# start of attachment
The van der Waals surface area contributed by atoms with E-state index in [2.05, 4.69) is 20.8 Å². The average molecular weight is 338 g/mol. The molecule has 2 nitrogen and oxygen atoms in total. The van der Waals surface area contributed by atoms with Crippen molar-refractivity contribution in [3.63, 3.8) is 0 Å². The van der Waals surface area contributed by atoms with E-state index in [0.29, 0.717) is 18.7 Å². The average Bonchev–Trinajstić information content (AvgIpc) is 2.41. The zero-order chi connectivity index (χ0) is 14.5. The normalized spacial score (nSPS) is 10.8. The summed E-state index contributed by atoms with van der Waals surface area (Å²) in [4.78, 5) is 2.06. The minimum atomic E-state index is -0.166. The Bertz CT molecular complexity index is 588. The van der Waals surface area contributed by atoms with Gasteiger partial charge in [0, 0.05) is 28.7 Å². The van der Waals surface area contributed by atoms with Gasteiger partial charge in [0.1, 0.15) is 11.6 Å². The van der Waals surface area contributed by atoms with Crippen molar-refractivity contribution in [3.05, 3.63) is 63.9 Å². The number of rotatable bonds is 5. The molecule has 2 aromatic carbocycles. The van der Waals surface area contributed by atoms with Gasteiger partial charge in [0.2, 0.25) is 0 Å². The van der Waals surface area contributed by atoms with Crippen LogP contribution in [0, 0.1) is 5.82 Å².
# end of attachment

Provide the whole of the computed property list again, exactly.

The van der Waals surface area contributed by atoms with E-state index in [2.05, 4.69) is 20.8 Å². The average molecular weight is 338 g/mol. The molecule has 2 nitrogen and oxygen atoms in total. The van der Waals surface area contributed by atoms with Crippen molar-refractivity contribution in [3.63, 3.8) is 0 Å². The van der Waals surface area contributed by atoms with E-state index in [0.29, 0.717) is 18.7 Å². The average Bonchev–Trinajstić information content (AvgIpc) is 2.41. The zero-order chi connectivity index (χ0) is 14.5. The normalized spacial score (nSPS) is 10.8. The summed E-state index contributed by atoms with van der Waals surface area (Å²) in [4.78, 5) is 2.06. The minimum atomic E-state index is -0.166. The Bertz CT molecular complexity index is 588. The van der Waals surface area contributed by atoms with Gasteiger partial charge in [0, 0.05) is 28.7 Å². The van der Waals surface area contributed by atoms with Gasteiger partial charge in [0.1, 0.15) is 11.6 Å². The van der Waals surface area contributed by atoms with Crippen molar-refractivity contribution in [3.05, 3.63) is 63.9 Å². The number of rotatable bonds is 5. The molecule has 2 aromatic carbocycles. The van der Waals surface area contributed by atoms with Gasteiger partial charge in [0.2, 0.25) is 0 Å². The van der Waals surface area contributed by atoms with Crippen LogP contribution in [0, 0.1) is 5.82 Å².